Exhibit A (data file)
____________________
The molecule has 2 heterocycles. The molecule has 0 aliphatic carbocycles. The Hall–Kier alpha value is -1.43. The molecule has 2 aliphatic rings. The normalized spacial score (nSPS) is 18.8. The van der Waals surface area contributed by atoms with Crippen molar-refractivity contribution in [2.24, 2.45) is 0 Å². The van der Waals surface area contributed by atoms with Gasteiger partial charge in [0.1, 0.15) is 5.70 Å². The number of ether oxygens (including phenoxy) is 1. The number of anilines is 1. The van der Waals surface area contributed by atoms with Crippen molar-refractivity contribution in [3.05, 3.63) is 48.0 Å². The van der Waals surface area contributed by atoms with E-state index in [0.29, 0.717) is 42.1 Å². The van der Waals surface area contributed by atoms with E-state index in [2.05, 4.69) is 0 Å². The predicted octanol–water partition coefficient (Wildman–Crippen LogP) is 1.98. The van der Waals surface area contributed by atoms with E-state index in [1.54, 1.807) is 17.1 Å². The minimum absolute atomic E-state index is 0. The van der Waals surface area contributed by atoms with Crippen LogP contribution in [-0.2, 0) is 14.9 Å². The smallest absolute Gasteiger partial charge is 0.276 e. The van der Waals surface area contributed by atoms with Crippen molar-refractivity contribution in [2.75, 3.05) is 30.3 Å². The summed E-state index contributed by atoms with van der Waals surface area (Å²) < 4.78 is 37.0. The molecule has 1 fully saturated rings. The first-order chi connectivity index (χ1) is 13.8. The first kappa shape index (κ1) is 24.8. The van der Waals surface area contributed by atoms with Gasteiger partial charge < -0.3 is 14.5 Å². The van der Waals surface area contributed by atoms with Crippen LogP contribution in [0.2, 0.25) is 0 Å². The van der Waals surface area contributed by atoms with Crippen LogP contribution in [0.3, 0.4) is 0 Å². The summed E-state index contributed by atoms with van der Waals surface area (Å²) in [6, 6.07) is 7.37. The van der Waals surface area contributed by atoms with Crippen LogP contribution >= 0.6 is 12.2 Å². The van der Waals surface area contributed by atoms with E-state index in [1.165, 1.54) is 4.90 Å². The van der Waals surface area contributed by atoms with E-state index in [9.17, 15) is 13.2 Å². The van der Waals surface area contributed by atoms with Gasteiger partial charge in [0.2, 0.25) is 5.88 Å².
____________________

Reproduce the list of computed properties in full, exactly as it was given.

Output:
The molecule has 2 heterocycles. The molecule has 0 aliphatic carbocycles. The Hall–Kier alpha value is -1.43. The molecule has 2 aliphatic rings. The normalized spacial score (nSPS) is 18.8. The van der Waals surface area contributed by atoms with Crippen molar-refractivity contribution in [2.24, 2.45) is 0 Å². The van der Waals surface area contributed by atoms with Gasteiger partial charge in [0.1, 0.15) is 5.70 Å². The number of ether oxygens (including phenoxy) is 1. The number of anilines is 1. The van der Waals surface area contributed by atoms with Crippen molar-refractivity contribution in [3.05, 3.63) is 48.0 Å². The van der Waals surface area contributed by atoms with E-state index in [0.29, 0.717) is 42.1 Å². The van der Waals surface area contributed by atoms with E-state index in [2.05, 4.69) is 0 Å². The predicted octanol–water partition coefficient (Wildman–Crippen LogP) is 1.98. The van der Waals surface area contributed by atoms with E-state index in [1.54, 1.807) is 17.1 Å². The minimum absolute atomic E-state index is 0. The van der Waals surface area contributed by atoms with Crippen LogP contribution in [-0.2, 0) is 14.9 Å². The smallest absolute Gasteiger partial charge is 0.276 e. The van der Waals surface area contributed by atoms with Crippen molar-refractivity contribution in [2.75, 3.05) is 30.3 Å². The summed E-state index contributed by atoms with van der Waals surface area (Å²) < 4.78 is 37.0. The molecule has 1 fully saturated rings. The first-order chi connectivity index (χ1) is 13.8. The first kappa shape index (κ1) is 24.8. The van der Waals surface area contributed by atoms with Gasteiger partial charge < -0.3 is 14.5 Å². The van der Waals surface area contributed by atoms with Crippen LogP contribution in [0.2, 0.25) is 0 Å². The van der Waals surface area contributed by atoms with Crippen LogP contribution in [0.3, 0.4) is 0 Å². The summed E-state index contributed by atoms with van der Waals surface area (Å²) in [6, 6.07) is 7.37. The van der Waals surface area contributed by atoms with Crippen LogP contribution >= 0.6 is 12.2 Å². The van der Waals surface area contributed by atoms with E-state index in [1.165, 1.54) is 4.90 Å². The van der Waals surface area contributed by atoms with E-state index in [9.17, 15) is 13.2 Å². The van der Waals surface area contributed by atoms with Gasteiger partial charge in [0.2, 0.25) is 5.88 Å².